IN THE SHADOW of Temple University, where the buzz of electric drills spawning the latest development is everyday white noise, the old and new stand brick to brick.

On Oxford Street, just a kiss from Broad Street, is New Barber's Hall, a restaurant/bar owned and run by Jacob Adams since 1978.

On weekdays, the down-home bar finds longtime customers munching on everything from cheesesteaks and wings to butterfly shrimp and crab legs, and playing pool over Bud Lights on draft.

On weekends, the well-dressed fill party rooms and dance under a disco ball to celebrate birthdays, retirements, weddings.

The back of Adams' property abuts Masters, a sleek, trendy restaurant/bar on Carlisle Street that just opened in July.

Owner Waylon Nelson, 36, picked voguish decor like leathered granite, recycled barnyard wood, chalkboard paint, old books from vintage stores and aluminum stackable stools.

Students eat hipster food including roasted tomato hummus, black bean roasted corn veggie burgers and roasted wild mushroom flatbread. The over-21 crowd sips on faddish cocktails like Moscow Mules.

At night, students flock upstairs to "The Study," where ceramic, wood, mirrored and aluminum owls line bookshelves to go with the collegiate theme. Some nights they come to play Quizzo; other nights they swarm around the DJ and dance to the latest hits.

This is today's Cecil B. Moore neighborhood, or what some refer to as TempleTown.

Each year the neighborhood, from Montgomery Avenue to Jefferson Street and from Broad to 22nd streets, becomes more gentrified. Although it's not unusual to have pricey modular, compact apartments replacing broken glass and crumbling bricks, it is startling to have old and new living side-by-side or back-to-back, like Barber's Hall and Masters.

Developers continue to offer the 72-year-old Adams, one of the few black business owners in the Cecil B. Moore neighborhood, big cash to sell New Barber's Hall. A developer once affiliated with Masters tried to entice him.

"You thinking about selling?" Adams said the developer asked him.

"No," Adams replied.

"Well, think about it," Adams said the developer told him.

Each bid gets better.

Just a couple of months ago, Adams, who bought New Barber's Hall with his brother 36 years ago for $70,000, was offered $2 million for the three-story, circa-1808 building in a neighborhood with a rich African-American history.

Again, without hesitation, he said no thanks.

"It's a matter of principle," the 5-foot-5 Adams said with a determination-laced smile.

"Pride has a lot to do with it. Why would I leave here? There are no black businesses here in this part of town. Ninety percent of people who support this business look like me.

"If they didn't come, Barber's Hall wouldn't be here. I owe them my success. If I close the door, I'd be letting them down."

Adams, married for 50 years and a father of three, grandfather of four, was a longtime school district employee when he bought the building, which used to be a national barbers club.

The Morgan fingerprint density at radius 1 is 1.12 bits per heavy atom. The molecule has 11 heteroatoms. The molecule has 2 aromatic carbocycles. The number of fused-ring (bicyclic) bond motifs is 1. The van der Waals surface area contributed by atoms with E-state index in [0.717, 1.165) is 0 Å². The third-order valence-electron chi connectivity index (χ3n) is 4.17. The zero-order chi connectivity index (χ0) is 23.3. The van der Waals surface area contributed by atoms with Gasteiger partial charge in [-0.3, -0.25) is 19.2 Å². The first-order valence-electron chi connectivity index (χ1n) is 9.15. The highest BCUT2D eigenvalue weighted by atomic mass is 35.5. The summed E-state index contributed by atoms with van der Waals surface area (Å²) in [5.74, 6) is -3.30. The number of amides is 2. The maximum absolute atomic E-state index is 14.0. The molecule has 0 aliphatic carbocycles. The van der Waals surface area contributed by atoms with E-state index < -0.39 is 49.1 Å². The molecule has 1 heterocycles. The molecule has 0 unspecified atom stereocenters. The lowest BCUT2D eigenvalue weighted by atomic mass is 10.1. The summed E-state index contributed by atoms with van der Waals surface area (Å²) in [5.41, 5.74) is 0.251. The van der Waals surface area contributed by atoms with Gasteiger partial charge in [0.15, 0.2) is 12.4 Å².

Hence the name.

It's remained a neighborhood staple and family business he runs with his niece, Charlotte Adams, as the friendly bar manager.

Adams said he's seen his insurance and taxes climb over the years and watched the surge of granite-countertop student apartments and mod restaurants.

"You feel safer in the community than before," he said. "You can walk around the neighborhood. There's much more security than there used to be."

Just to be sure it stays that way, he posts a sign in the window of New Barber's Hall: "No weapons allowed."

Adams gets frustrated, however, that developers now often qualify for tax abatements, and he doesn't, and never did.

"I'm not entitled to anything," he said, shaking his head. "I resent the fact that since I've been here, they're treating me like I'm nobody. . . . What am I supposed to do, sell out? This is my country, too."

Waylon Nelson, who has been in the restaurant-management business for years, thought TempleTown was the perfect spot to launch Masters.

The property on Carlisle Street used to be an abandoned garage. Nelson designed the place, and when asked about a chef, he said, "It's kinda me."

He created the menu, came up with the recipes and often whips them up himself. His wife of two weeks, Francesca, offered to help out behind the bar for the short term when Masters opened July 11.

She hasn't left.

Nelson, a native of Maine who lives a half-mile from the restaurant, said New Barber's Hall appeals to longtime residents of the Cecil B. Moore neighborhood.

"He wants the older crowd," Nelson said. "I can always tell when he has events. You'll see people driving around looking for parking and they're all dressed up."

Meanwhile, Nelson said Masters draws the student crowd. Although Nelson's working so much he barely sleeps, Masters is packed nightly.

He said he understands why Adams won't sell.

"He's a neighborhood nice guy. . . . He's been there forever and he's done good for himself," he said.

"That's his life. Money isn't everything."